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A New Tome Of Skeptical Literature Challenges Our Pet Presumptions

By Dave McElfresh

Why People Believe Weird Things: Pseudoscience, Superstition, And Other Confusions Of Our Time, by Michael Shermer (W.H. Freeman and Company). Cloth, $23.

OCTOBER 20, 1997:  UPDATE PILGRIM'S Progress and no doubt the contemporary version of the Path To Perdition would be that narrow, lingering walk through the checkout aisle, where each soul is tempted by the outlandish but intriguing headlines of The Star, National Enquirer and The Globe. Nothing so tempts us to believe outright lies and unfounded stories posing as science than the sensationalistic schlock therein. From alleged paleontologists willing to verify that, yes, these are bones of angels found in Africa, or supposed astronomers saying that the next comet heading our way will destroy all life on earth per God's command, the tabloids are always eager to oblige with loads of slop for the public trough: The Enquirer is the best-selling publication in the states, surpassing even TV Guide. Some force deep within truly wants to believe aliens cured that Montana farmer of his pesky hernia problem.

It's unfortunate that literally millions of weeklies are sold for each lone copy of skeptical literature that makes it onto someone's bookshelf. Damn few really want to investigate whether psychic powers are valid, or measure the likelihood that Elvis, Jesus or JFK will deign to speak to us from the Beyond. That's not good news for author Michael Shermer. No question about it--relatively few are going to pick up his Why People Believe Weird Things, which commands 20 bucks-plus to question our unfounded pet beliefs. But almost without exception, skeptical literature like this book, literature that questions and invalidates our goofy thinking, is far more interesting than that jive Roswell UFO stuff we swallow whole.

Those brave, humble souls who snag a copy of Weird Things will find interesting first-hand encounters between the author, UFO abductees and the disciples of Edgar Cayce. And, of interest to those who've kept up on skeptical literature through the years via Prometheus Press's invaluable prove-it publications, are the chapters showing how contemporary debunking has finally taken on opponents outside the realm of parapsychology.

Shermer documents debates with biblical creationists like Duane Gish, a leading proponent of disproven theories regarding the age of the earth (6,300 years old, beginning when Adam and Eve were created). Shermer also tells how, on the Donahue show, the author debated history revisionists who claim the Holocaust is a fabrication, citing self-serving historical twists as evidence.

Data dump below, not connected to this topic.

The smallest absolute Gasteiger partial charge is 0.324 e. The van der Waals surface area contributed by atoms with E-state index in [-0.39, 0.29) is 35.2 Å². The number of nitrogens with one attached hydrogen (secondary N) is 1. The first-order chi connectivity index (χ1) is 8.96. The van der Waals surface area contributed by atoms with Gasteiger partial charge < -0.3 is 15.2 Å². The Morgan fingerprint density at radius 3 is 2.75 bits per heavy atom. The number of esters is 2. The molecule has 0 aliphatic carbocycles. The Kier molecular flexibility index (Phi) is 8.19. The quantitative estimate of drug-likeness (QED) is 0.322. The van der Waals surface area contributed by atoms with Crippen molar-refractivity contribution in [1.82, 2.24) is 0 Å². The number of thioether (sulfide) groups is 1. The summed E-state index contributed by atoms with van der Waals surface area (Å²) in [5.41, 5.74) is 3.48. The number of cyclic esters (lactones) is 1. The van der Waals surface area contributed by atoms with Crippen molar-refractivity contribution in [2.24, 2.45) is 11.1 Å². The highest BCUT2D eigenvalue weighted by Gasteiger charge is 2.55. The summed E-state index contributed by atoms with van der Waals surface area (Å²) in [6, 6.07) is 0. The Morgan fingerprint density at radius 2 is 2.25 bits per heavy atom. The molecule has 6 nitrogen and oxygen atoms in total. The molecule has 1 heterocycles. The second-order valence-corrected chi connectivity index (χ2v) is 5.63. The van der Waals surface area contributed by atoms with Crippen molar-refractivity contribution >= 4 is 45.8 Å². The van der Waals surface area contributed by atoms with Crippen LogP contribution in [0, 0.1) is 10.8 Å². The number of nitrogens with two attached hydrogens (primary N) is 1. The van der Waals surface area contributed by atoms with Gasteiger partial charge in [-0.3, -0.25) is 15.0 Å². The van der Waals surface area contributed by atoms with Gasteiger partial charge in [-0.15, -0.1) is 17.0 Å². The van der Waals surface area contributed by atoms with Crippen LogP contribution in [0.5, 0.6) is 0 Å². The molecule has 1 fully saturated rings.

Another highlight: the cult following of late author Ayn Rand; near-death experiences and explanations that dismiss supernatural interventions; contemporary witch crazes; and a reassessment of the Herrnstein and Murray book The Bell Curve, which attempts to validate intellectual inequality among the races.

What most supports Shermer's position as a skeptic is his willingness to call the shots realistically--even if they're at his expense. Shermer states that he doesn't know who the audience thinks won the debate with Gish, and he admits Phil Donahue's staff was livid with him for not outright attacking the Holocaust deniers. His refusal to become skepticism's invincible superman (in a sense he comes pretty close, being the publisher of the exceptional Skeptic magazine) adds credence to the positions he presents. Most importantly, he dutifully covers the main tenants of each weird belief system and responds to each, giving the reader a very accessible means of evaluating the information at hand. You, too, can hold your own with the next fundamentalist or fascist you encounter.

For those new to questioning the shoddy thinking that so frequently makes its way into print, Shermer begins the book with "Twenty-Five Fallacies That Lead Us To Believe Weird Things." Seldom have the tenants of science-based skepticism been so clearly defined. We're warned not to assume that the unexplained is inexplicable, not to blindly trust authorities, and to insist that science-based investigation be supplied by those flashing exceptional claims. Extraordinary claims require extraordinary proof, as someone said.

Skeptical literature is a downer if you've invested metaphysical moolah in stuff that can be explained away--everyone experiences eerie coincidences, and anyone can firewalk without believing any hoodoo-voodoo claims, Shermer shows. It boils down to whether we want to pursue the truth or chase after unfounded beliefs that make us feel special. The big question is, do we have what it takes to transcend our egos when the facts reveal our faulty thinking? If the crystal-wavers and UFO abductees ever take over the world, this book will be one of the first to land on the bonfire.

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